Boys Soccer Players 'Anesthetized with Ketamine' for Rescue from Thailand Cave

Christopher Simpson@@CJSimpsonBRFeatured ColumnistApril 4, 2019

Thai media listen Chiang Rai province acting Gov. Narongsak Osatanakorn, who is leading the ongoing rescue operation of the soccer team and coach trapped in a flooded cave, during a press conference in Mae Sai, Chiang Rai province, northern Thailand, Tuesday, July 10, 2018.Thai Navy SEALs say all 12 boys and their coach were rescued from the cave, ending an ordeal that lasted more than 2 weeks. (AP Photo/Sakchai Lalit)
Sakchai Lalit/Associated Press

The 12 boys rescued from a cave in Thailand in July last year were anesthetized with ketamine, it has been revealed.

In a letter published by the New England Journal of Medicine (h/t Melissa Healy of the L.A. Times), the members of the Wild Boars soccer team, aged between 11 and 16, and their coach were given the drug to sedate them during their evacuation and help them avoid contracting hypothermia.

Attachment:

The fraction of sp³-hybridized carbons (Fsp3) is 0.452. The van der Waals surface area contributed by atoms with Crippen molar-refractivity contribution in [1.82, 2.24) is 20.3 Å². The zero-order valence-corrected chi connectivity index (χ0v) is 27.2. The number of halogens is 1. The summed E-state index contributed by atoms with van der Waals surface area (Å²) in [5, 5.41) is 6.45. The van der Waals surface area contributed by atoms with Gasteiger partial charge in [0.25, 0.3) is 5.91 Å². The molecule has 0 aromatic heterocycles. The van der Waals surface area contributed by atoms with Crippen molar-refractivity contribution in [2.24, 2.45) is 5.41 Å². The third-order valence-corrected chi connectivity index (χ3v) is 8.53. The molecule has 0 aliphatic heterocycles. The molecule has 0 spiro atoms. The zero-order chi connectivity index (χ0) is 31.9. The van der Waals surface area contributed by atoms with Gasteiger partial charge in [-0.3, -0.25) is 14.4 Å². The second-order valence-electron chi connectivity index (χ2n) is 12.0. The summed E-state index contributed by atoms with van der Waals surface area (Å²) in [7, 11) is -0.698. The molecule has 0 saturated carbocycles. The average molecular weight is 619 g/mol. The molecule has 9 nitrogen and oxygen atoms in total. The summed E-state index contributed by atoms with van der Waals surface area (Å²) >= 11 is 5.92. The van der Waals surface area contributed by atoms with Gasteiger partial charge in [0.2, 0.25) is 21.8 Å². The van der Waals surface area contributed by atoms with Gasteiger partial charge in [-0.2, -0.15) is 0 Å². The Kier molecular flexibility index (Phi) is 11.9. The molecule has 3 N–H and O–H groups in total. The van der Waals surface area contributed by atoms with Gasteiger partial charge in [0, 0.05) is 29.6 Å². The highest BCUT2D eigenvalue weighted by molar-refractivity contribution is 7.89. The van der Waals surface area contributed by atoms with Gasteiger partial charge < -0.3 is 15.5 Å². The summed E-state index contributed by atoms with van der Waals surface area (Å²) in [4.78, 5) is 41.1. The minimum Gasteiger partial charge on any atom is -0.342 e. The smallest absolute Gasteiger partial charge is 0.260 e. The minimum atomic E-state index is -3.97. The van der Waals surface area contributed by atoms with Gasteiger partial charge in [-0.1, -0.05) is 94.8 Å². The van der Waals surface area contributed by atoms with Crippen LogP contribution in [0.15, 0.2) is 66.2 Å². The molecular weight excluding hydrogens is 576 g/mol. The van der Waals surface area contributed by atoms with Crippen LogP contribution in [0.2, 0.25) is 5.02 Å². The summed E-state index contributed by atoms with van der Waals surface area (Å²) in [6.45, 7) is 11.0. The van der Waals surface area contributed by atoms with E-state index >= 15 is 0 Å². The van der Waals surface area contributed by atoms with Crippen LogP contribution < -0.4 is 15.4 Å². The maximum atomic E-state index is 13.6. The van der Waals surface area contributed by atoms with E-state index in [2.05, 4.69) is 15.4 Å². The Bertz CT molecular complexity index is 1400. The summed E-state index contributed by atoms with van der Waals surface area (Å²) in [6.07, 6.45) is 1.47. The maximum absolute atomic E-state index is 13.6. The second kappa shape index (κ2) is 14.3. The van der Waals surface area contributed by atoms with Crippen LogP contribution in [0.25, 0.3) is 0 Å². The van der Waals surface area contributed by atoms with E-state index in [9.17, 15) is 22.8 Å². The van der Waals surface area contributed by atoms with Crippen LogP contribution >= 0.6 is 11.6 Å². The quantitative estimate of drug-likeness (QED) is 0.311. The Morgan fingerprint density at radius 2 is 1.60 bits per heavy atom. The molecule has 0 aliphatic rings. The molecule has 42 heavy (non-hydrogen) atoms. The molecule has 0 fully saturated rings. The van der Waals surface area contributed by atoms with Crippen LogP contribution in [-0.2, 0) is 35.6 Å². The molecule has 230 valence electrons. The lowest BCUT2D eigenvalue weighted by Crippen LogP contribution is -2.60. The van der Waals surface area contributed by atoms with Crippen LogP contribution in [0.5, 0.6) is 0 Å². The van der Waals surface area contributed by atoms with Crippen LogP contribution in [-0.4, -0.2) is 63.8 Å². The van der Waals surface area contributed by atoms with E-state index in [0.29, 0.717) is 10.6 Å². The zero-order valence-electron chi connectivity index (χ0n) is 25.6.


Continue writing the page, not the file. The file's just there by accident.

They were rescued from the Tham Luang Nang Nom cave between July 8 and 10, having been trapped since June 23, by being "swum out of the cave wearing poorly fitting wet suits in cold water."

The children and their coach had to be passed from one rescuer to another one at a time through a maze-like system of underwater passageways in which visibility was poor.

Saman Kunan, a former Thai Navy SEAL, had died navigating those passageways prior to the boys' rescue after delivering oxygen to the trapped team.

The team were given "unspecified doses" of "ketamine-based anesthesia" and face masks to supply them with oxygen during the rescue.

The ketamine not only helped keep the boys calm without suppressing their breathing, it also lowered the risk of hypothermia by constricting their blood vessels.

Per Healy, anesthesiologist Dr. John Rivard said: "You would get a cooperative boy who would keep breathing spontaneously during the extraction. My hat is off to the team."

Dr. Jeffrey L. Apfelbaum, also an anesthesiologist, added: "The skill set necessary to get these kids out is just unbelievable. There are countless ways, both medical and from a diving perspective, where tragedy could have occurred. By no means was any of this straightforward."


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